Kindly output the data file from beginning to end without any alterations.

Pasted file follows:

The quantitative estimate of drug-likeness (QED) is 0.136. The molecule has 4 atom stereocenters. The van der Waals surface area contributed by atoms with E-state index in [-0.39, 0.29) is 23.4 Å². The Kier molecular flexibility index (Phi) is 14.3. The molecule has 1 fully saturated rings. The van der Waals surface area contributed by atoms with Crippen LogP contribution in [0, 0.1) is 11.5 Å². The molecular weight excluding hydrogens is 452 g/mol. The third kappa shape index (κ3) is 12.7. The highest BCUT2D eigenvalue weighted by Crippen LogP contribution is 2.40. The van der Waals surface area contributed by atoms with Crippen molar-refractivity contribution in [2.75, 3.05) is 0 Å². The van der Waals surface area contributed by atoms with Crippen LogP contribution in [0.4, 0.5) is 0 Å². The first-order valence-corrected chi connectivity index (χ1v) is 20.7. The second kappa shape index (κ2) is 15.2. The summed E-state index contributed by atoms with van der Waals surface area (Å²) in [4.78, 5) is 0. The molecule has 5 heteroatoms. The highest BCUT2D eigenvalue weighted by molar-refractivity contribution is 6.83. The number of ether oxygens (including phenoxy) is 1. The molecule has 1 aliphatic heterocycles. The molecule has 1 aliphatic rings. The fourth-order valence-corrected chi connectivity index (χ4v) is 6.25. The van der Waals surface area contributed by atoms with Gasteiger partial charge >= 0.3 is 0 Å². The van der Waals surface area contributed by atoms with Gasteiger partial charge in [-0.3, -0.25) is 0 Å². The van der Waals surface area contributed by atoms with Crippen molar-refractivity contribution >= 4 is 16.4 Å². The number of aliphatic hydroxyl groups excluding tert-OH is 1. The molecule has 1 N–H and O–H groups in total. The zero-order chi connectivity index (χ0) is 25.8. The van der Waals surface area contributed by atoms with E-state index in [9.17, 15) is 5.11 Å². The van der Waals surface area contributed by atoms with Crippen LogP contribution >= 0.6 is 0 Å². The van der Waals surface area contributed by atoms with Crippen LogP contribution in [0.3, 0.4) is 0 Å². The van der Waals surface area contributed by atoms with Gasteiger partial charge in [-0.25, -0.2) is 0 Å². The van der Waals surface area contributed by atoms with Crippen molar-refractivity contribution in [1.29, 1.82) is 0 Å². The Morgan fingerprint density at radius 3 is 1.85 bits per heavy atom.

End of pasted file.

The quantitative estimate of drug-likeness (QED) is 0.136. The molecule has 4 atom stereocenters. The van der Waals surface area contributed by atoms with E-state index in [-0.39, 0.29) is 23.4 Å². The Kier molecular flexibility index (Phi) is 14.3. The molecule has 1 fully saturated rings. The van der Waals surface area contributed by atoms with Crippen LogP contribution in [0, 0.1) is 11.5 Å². The molecular weight excluding hydrogens is 452 g/mol. The third kappa shape index (κ3) is 12.7. The highest BCUT2D eigenvalue weighted by Crippen LogP contribution is 2.40. The van der Waals surface area contributed by atoms with Crippen molar-refractivity contribution in [2.75, 3.05) is 0 Å². The van der Waals surface area contributed by atoms with Crippen LogP contribution in [0.4, 0.5) is 0 Å². The first-order valence-corrected chi connectivity index (χ1v) is 20.7. The second kappa shape index (κ2) is 15.2. The summed E-state index contributed by atoms with van der Waals surface area (Å²) in [4.78, 5) is 0. The molecule has 5 heteroatoms. The highest BCUT2D eigenvalue weighted by molar-refractivity contribution is 6.83. The number of ether oxygens (including phenoxy) is 1. The molecule has 1 aliphatic heterocycles. The molecule has 1 aliphatic rings. The fourth-order valence-corrected chi connectivity index (χ4v) is 6.25. The van der Waals surface area contributed by atoms with Gasteiger partial charge >= 0.3 is 0 Å². The van der Waals surface area contributed by atoms with Gasteiger partial charge in [-0.3, -0.25) is 0 Å². The van der Waals surface area contributed by atoms with Crippen molar-refractivity contribution >= 4 is 16.4 Å². The number of aliphatic hydroxyl groups excluding tert-OH is 1. The molecule has 1 N–H and O–H groups in total. The zero-order chi connectivity index (χ0) is 25.8. The van der Waals surface area contributed by atoms with E-state index in [9.17, 15) is 5.11 Å². The van der Waals surface area contributed by atoms with Crippen LogP contribution >= 0.6 is 0 Å². The van der Waals surface area contributed by atoms with Crippen LogP contribution in [0.3, 0.4) is 0 Å². The van der Waals surface area contributed by atoms with Gasteiger partial charge in [-0.25, -0.2) is 0 Å². The van der Waals surface area contributed by atoms with Crippen molar-refractivity contribution in [1.29, 1.82) is 0 Å². The Morgan fingerprint density at radius 3 is 1.85 bits per heavy atom.